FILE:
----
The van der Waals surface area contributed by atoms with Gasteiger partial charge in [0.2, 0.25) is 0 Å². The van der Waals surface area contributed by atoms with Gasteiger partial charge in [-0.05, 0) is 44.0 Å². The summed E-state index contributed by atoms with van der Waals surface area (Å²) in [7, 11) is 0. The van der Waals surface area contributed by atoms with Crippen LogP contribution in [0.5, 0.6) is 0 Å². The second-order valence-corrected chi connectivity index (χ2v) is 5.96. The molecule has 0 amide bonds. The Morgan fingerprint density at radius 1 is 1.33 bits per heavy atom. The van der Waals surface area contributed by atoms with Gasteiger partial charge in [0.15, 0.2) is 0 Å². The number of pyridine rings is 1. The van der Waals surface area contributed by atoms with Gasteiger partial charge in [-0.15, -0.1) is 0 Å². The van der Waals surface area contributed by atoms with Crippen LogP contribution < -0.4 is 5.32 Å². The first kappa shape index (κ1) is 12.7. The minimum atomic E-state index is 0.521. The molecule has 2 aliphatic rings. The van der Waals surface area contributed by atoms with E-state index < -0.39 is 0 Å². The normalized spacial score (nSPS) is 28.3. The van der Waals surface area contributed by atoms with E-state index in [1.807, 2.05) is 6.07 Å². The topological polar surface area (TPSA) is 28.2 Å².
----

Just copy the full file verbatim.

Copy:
The van der Waals surface area contributed by atoms with Gasteiger partial charge in [0.2, 0.25) is 0 Å². The van der Waals surface area contributed by atoms with Gasteiger partial charge in [-0.05, 0) is 44.0 Å². The summed E-state index contributed by atoms with van der Waals surface area (Å²) in [7, 11) is 0. The van der Waals surface area contributed by atoms with Crippen LogP contribution in [0.5, 0.6) is 0 Å². The second-order valence-corrected chi connectivity index (χ2v) is 5.96. The molecule has 0 amide bonds. The Morgan fingerprint density at radius 1 is 1.33 bits per heavy atom. The van der Waals surface area contributed by atoms with Gasteiger partial charge in [0.15, 0.2) is 0 Å². The number of pyridine rings is 1. The van der Waals surface area contributed by atoms with Gasteiger partial charge in [-0.15, -0.1) is 0 Å². The van der Waals surface area contributed by atoms with Crippen LogP contribution < -0.4 is 5.32 Å². The first kappa shape index (κ1) is 12.7. The minimum atomic E-state index is 0.521. The molecule has 2 aliphatic rings. The van der Waals surface area contributed by atoms with E-state index < -0.39 is 0 Å². The normalized spacial score (nSPS) is 28.3. The van der Waals surface area contributed by atoms with E-state index in [1.807, 2.05) is 6.07 Å². The topological polar surface area (TPSA) is 28.2 Å².